Nestled at the foothills of the mighty Mt. Apo, the highest mountain in the Philippines, the Bagobo ethnic group thrives. During our journey to Davao del Sur, we had the privilege of immersing ourselves in the culture of the Bagobo-Tagabawa, also known as the “People of the South.” This subgroup, residing in villages like Tibolo and Bansalan, provided us with a glimpse into their rich heritage, with a special focus on the Bagobo-Tagabawa Cultural Village and the legacy of Salinta Monon.
The Bagobo-Tagabawa Cultural Village
The Bagobo-Tagabawa people, primarily agricultural, cultivate rice and crops while occasionally raising livestock. Rooted in animism, some have also embraced Christianity. Their stilt bamboo houses with thatched roofs, situated in Tibolo, showcase their unique lifestyle. Adorned in vibrant garments reflecting their artistic skill, the Bagobo-Tagabawa are skilled in beadwork and weaving.
Our visit to the Cultural Village, perched on a hill in Tibolo, allowed us to experience their warm hospitality in Datu Ruben Hall. The open function hall, cooled by a constant natural breeze, and surrounded by trees and foliage, created a pleasant atmosphere. The Bagobo-Tagabawa treated us to captivating traditional music and dance, accompanied by mesmerizing gongs. We indulged in native delicacies such as nilutlot na manok, native corn coffee, and lemongrass tea. A short walk from the hall leads to the School of Living Traditions (SLT), where enthusiasts can deepen their understanding of Bagobo-Tagabawa crafts and traditions. For those seeking an immersive experience, accommodations in native houses are available.
For more information on the Bagobo-Tagabawa Cultural Village, visit their Facebook Page facebook.com/profile.php?id=100057607742350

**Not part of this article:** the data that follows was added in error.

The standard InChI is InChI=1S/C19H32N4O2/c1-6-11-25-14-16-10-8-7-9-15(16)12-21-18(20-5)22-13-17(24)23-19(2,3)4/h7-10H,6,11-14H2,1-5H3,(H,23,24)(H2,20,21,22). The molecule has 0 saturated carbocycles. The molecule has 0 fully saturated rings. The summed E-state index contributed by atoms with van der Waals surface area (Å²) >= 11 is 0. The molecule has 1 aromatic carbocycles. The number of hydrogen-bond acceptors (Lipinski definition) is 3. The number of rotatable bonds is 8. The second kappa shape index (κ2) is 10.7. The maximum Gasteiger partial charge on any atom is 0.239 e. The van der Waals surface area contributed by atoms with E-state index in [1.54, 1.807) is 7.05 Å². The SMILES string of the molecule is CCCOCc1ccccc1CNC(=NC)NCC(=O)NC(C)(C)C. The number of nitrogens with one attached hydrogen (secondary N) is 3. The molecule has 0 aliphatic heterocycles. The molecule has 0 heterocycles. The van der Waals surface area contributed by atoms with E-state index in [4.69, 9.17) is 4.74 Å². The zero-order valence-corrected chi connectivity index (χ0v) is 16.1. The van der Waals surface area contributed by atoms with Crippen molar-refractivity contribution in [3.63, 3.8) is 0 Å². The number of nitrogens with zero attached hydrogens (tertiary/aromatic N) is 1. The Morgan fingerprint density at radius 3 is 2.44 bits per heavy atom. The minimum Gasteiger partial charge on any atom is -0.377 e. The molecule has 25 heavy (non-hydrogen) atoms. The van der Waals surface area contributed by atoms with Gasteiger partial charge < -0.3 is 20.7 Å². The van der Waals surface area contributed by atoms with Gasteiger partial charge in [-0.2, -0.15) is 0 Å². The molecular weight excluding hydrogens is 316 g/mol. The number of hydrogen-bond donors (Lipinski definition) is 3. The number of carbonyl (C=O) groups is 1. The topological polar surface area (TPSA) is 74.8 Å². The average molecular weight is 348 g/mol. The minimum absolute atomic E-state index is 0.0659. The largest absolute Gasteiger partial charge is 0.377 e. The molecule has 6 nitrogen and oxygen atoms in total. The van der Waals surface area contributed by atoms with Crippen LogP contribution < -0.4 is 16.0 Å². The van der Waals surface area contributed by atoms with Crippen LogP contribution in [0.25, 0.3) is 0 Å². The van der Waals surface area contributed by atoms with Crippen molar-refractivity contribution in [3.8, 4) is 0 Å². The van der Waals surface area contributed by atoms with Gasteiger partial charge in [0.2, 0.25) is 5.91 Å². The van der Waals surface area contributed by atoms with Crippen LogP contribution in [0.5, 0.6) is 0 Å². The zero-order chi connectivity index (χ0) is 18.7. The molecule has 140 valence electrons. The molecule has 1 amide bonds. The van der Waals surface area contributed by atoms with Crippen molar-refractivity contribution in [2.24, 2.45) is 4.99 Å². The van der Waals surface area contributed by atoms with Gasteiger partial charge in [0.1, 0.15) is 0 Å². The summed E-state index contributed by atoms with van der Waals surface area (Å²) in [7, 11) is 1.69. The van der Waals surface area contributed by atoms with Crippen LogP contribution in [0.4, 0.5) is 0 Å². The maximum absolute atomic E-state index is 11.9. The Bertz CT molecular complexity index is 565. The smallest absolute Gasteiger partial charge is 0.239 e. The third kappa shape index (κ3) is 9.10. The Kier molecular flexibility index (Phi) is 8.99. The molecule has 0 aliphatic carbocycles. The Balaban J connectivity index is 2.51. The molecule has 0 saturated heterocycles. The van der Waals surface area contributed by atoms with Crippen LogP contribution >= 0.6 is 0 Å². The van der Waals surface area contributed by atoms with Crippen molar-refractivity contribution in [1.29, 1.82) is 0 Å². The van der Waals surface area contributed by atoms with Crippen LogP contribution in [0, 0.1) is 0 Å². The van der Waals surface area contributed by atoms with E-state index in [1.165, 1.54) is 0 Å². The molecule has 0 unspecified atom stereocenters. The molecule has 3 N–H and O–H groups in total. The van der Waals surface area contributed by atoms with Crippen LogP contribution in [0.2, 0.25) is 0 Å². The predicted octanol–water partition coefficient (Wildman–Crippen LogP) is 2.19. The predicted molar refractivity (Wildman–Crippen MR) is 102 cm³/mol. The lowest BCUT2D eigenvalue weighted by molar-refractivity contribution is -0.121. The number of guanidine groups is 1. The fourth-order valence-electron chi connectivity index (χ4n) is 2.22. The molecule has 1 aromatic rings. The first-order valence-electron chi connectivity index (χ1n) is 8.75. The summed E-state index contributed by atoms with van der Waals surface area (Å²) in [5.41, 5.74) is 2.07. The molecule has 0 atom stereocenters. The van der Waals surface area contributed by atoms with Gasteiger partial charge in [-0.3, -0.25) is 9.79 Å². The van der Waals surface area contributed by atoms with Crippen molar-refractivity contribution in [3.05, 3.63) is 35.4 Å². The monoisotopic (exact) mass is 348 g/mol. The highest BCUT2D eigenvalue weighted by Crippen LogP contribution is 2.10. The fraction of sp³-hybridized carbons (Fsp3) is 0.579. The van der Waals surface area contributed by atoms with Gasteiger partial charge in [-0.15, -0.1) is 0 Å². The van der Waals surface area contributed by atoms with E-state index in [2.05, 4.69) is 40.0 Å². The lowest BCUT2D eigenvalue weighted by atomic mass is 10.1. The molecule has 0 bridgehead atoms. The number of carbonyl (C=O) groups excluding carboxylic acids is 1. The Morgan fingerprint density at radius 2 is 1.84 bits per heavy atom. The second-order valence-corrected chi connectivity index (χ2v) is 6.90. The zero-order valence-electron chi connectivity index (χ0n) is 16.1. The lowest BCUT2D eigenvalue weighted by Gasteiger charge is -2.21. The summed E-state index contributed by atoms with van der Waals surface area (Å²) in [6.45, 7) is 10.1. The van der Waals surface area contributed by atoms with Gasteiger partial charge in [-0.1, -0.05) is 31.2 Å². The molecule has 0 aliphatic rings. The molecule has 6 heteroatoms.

Salinta Monon, the Last Bagobo Weaver
In our journey to Bituag, Bansalan, we paid homage to Salinta Monon, the “last Bagobo weaver.” Renowned for her Bagobo-Tagabawa ikat textile weaving, known as “inabal,” Salinta Monon earned the title of National Living Treasure in 1998. Visiting her humble residence, we were graciously welcomed by her granddaughter, Love, and her first student, Estella, along with their families. Salinta Monon passed away on June 4, 2009, leaving behind a legacy symbolized by her golden Centennial Bust Statue displayed outside her house along with samples of inabal, tangkulo scarf, and abaca fibers.
On May 16, 2022, the municipal government of Bansalan unveiled the Birth Centennial Bust Statue and Marker in commemoration of Salinta Monon’s centennial year. Through the dedicated efforts of her relatives, community, and organizations, her home has transformed into a cultural center preserving the heritage of Bagobo-Tagabawa weaving.
For more info on Inabal and Bagobo Textile Weaving, contact her granddaughter Monon ReyRose at facebook.com/profile.php?id=100009208257346
Our exploration of the Bagobo-Tagabawa Cultural Village and the tribute to Salinta Monon provided a profound insight into the rich cultural tapestry of the Bagobo-Tagabawa people. The experience left us with a deep appreciation for their traditions, craftsmanship, and the importance of preserving these invaluable aspects of their heritage.
Ferdz Decena is an award-winning travel photographer, writer and blogger. His works has found print in publications such as Singapore Airlines’s Silver Kris, Philippine Airlines’ Mabuhay, Cebu Pacific’s Smile and Seair InFlight. He has also lent his expertise to various organizations like the Oceana Philippines, Lopez Group Foundation, Save the Children and World Vision, contributing quality images for their marketing materials.